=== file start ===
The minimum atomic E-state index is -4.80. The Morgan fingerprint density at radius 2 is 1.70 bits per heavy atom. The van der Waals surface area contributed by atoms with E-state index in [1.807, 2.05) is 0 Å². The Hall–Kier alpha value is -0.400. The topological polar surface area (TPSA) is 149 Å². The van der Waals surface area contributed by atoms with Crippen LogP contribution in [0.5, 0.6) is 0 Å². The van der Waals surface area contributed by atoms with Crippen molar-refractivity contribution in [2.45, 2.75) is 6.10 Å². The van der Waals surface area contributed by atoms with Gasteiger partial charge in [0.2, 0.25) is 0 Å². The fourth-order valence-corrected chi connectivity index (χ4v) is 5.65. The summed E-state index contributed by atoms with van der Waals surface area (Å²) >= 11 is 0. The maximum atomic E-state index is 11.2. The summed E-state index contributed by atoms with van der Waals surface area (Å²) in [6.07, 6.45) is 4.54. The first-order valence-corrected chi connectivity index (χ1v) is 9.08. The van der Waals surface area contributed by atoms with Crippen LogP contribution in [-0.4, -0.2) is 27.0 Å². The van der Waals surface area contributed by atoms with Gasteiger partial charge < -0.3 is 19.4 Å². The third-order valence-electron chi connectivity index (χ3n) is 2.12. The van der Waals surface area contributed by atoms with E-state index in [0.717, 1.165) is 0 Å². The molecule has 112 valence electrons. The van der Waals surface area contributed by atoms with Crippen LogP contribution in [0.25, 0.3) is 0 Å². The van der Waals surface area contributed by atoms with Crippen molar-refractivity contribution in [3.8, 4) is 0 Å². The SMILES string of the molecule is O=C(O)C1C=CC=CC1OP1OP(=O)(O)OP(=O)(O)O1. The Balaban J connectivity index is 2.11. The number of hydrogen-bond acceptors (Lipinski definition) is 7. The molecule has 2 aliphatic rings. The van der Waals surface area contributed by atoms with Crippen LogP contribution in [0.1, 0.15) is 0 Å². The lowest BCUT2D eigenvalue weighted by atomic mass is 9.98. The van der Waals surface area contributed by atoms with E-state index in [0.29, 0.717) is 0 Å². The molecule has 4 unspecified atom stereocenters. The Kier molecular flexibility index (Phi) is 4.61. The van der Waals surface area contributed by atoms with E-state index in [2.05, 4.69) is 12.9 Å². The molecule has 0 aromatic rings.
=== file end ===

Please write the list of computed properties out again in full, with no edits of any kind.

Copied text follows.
The minimum atomic E-state index is -4.80. The Morgan fingerprint density at radius 2 is 1.70 bits per heavy atom. The van der Waals surface area contributed by atoms with E-state index in [1.807, 2.05) is 0 Å². The Hall–Kier alpha value is -0.400. The topological polar surface area (TPSA) is 149 Å². The van der Waals surface area contributed by atoms with Crippen LogP contribution in [0.5, 0.6) is 0 Å². The van der Waals surface area contributed by atoms with Crippen molar-refractivity contribution in [2.45, 2.75) is 6.10 Å². The van der Waals surface area contributed by atoms with Gasteiger partial charge in [0.2, 0.25) is 0 Å². The fourth-order valence-corrected chi connectivity index (χ4v) is 5.65. The summed E-state index contributed by atoms with van der Waals surface area (Å²) >= 11 is 0. The maximum atomic E-state index is 11.2. The summed E-state index contributed by atoms with van der Waals surface area (Å²) in [6.07, 6.45) is 4.54. The first-order valence-corrected chi connectivity index (χ1v) is 9.08. The van der Waals surface area contributed by atoms with Crippen LogP contribution in [-0.4, -0.2) is 27.0 Å². The van der Waals surface area contributed by atoms with Gasteiger partial charge < -0.3 is 19.4 Å². The third-order valence-electron chi connectivity index (χ3n) is 2.12. The van der Waals surface area contributed by atoms with E-state index in [0.717, 1.165) is 0 Å². The molecule has 112 valence electrons. The van der Waals surface area contributed by atoms with Crippen LogP contribution in [0.25, 0.3) is 0 Å². The van der Waals surface area contributed by atoms with Crippen molar-refractivity contribution in [3.8, 4) is 0 Å². The SMILES string of the molecule is O=C(O)C1C=CC=CC1OP1OP(=O)(O)OP(=O)(O)O1. The Balaban J connectivity index is 2.11. The number of hydrogen-bond acceptors (Lipinski definition) is 7. The molecule has 2 aliphatic rings. The van der Waals surface area contributed by atoms with Crippen LogP contribution in [0.1, 0.15) is 0 Å². The lowest BCUT2D eigenvalue weighted by atomic mass is 9.98. The van der Waals surface area contributed by atoms with E-state index in [0.29, 0.717) is 0 Å². The molecule has 4 unspecified atom stereocenters. The Kier molecular flexibility index (Phi) is 4.61. The van der Waals surface area contributed by atoms with E-state index in [2.05, 4.69) is 12.9 Å². The molecule has 0 aromatic rings.